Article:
Friday Firesmith – Thief

The young blonde man with really long hair was destined to be fired. He’s one of the first people I met in the construction business, and back in 1992, there simply weren’t that many men working construction who had long hair. His name was Kim, no really, that used to be a common male name, years ago, but in this case, it made it even more surreal that he had long hair. But Kim stole things, and he had done time for stealing. One of the first things I was told was to lock my truck around Kim because he stole things. It turned out to be true, he came to work carrying a large cooler, for his lunch, Kim said, and at the end of the shift, they caught him trying to sneak an electric hand drill into the cooler.

I asked him one time, why he stole things, and he told me he didn’t understand why people didn’t steal from companies and businesses because they stole from people. In an odd way, that makes some sense, but at the same time, I’m not getting into shoplifting for social justice.

One of the weirdest people I knew was a great employee when he wasn’t trying to rip someone off, and sure enough, to do business with this guy in any form was to get shafted. He had a side job in the timber cutting business and when his employer died he stole three chainsaws out of the man’s truck before the body was cold.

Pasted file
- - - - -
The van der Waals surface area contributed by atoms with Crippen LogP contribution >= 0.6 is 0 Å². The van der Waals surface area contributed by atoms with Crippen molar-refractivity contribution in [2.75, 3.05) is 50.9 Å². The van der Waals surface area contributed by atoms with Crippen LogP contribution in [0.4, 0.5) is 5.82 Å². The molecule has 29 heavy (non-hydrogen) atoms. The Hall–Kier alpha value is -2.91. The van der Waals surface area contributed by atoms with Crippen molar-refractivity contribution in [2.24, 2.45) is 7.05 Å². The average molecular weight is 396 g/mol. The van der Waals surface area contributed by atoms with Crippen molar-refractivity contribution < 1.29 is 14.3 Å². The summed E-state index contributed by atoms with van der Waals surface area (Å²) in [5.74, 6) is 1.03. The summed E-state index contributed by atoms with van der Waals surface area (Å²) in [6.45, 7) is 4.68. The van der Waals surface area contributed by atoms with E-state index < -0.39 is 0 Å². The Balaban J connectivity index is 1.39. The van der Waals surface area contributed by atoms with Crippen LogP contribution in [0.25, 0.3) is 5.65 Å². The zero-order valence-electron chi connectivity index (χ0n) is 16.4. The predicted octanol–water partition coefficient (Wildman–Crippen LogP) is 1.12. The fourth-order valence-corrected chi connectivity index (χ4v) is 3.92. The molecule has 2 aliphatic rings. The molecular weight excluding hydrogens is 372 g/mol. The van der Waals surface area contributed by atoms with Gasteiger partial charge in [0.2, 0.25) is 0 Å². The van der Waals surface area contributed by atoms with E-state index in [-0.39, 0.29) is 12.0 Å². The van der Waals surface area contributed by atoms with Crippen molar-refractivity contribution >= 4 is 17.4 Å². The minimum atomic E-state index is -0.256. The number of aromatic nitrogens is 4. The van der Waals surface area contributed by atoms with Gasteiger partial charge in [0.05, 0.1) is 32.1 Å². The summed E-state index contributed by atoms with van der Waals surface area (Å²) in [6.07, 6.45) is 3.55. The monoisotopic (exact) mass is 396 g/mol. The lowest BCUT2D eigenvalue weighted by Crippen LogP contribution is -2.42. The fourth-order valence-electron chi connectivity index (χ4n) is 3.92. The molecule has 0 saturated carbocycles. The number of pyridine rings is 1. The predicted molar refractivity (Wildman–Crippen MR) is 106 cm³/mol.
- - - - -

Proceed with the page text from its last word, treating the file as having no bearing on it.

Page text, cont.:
Years ago, I dated a woman who stole over a thousand dollars from a store where she worked as a manager. The place had been hit by two guys wearing masks and carrying guns, but they just got what was in the two cash registers. Mary took some hundreds and twenties from under the cash tray and stuck them in her purse before the cops got there. She quit right after the robbery, citing fear of it happening again, and no one ever knew she took the money. I was shocked, really, because as far as I knew, she had never done anything like that before. I asked her what she did with the money, and she said she paid bills with it, bought her niece some clothes, and saved the rest. She felt bad but never offered to pay it back.

I’m not sure what drove what was a fairly ethical person to steal money, especially in light of the fact she had just experienced an armed robbery, but she told me the idea hit and was executed in a matter of seconds. They weren’t out of the parking lot before she was moving.

Trauma? Opportunity? Who knows?